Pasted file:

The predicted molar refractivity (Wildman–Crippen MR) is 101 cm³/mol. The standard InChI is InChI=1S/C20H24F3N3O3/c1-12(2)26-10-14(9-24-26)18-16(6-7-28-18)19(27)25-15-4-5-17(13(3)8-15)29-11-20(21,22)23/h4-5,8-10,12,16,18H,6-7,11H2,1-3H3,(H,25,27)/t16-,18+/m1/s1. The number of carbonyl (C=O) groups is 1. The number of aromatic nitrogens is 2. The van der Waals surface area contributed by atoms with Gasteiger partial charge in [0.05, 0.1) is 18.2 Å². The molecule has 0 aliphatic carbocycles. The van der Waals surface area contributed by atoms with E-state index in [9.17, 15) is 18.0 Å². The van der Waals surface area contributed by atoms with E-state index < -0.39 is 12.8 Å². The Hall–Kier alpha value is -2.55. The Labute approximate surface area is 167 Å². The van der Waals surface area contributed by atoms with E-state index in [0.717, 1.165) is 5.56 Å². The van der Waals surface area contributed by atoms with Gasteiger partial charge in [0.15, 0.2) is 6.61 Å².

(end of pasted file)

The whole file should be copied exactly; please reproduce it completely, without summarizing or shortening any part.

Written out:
The predicted molar refractivity (Wildman–Crippen MR) is 101 cm³/mol. The standard InChI is InChI=1S/C20H24F3N3O3/c1-12(2)26-10-14(9-24-26)18-16(6-7-28-18)19(27)25-15-4-5-17(13(3)8-15)29-11-20(21,22)23/h4-5,8-10,12,16,18H,6-7,11H2,1-3H3,(H,25,27)/t16-,18+/m1/s1. The number of carbonyl (C=O) groups is 1. The number of aromatic nitrogens is 2. The van der Waals surface area contributed by atoms with Gasteiger partial charge in [0.05, 0.1) is 18.2 Å². The molecule has 0 aliphatic carbocycles. The van der Waals surface area contributed by atoms with E-state index in [9.17, 15) is 18.0 Å². The van der Waals surface area contributed by atoms with E-state index < -0.39 is 12.8 Å². The Hall–Kier alpha value is -2.55. The Labute approximate surface area is 167 Å². The van der Waals surface area contributed by atoms with E-state index in [0.717, 1.165) is 5.56 Å². The van der Waals surface area contributed by atoms with Gasteiger partial charge in [0.15, 0.2) is 6.61 Å².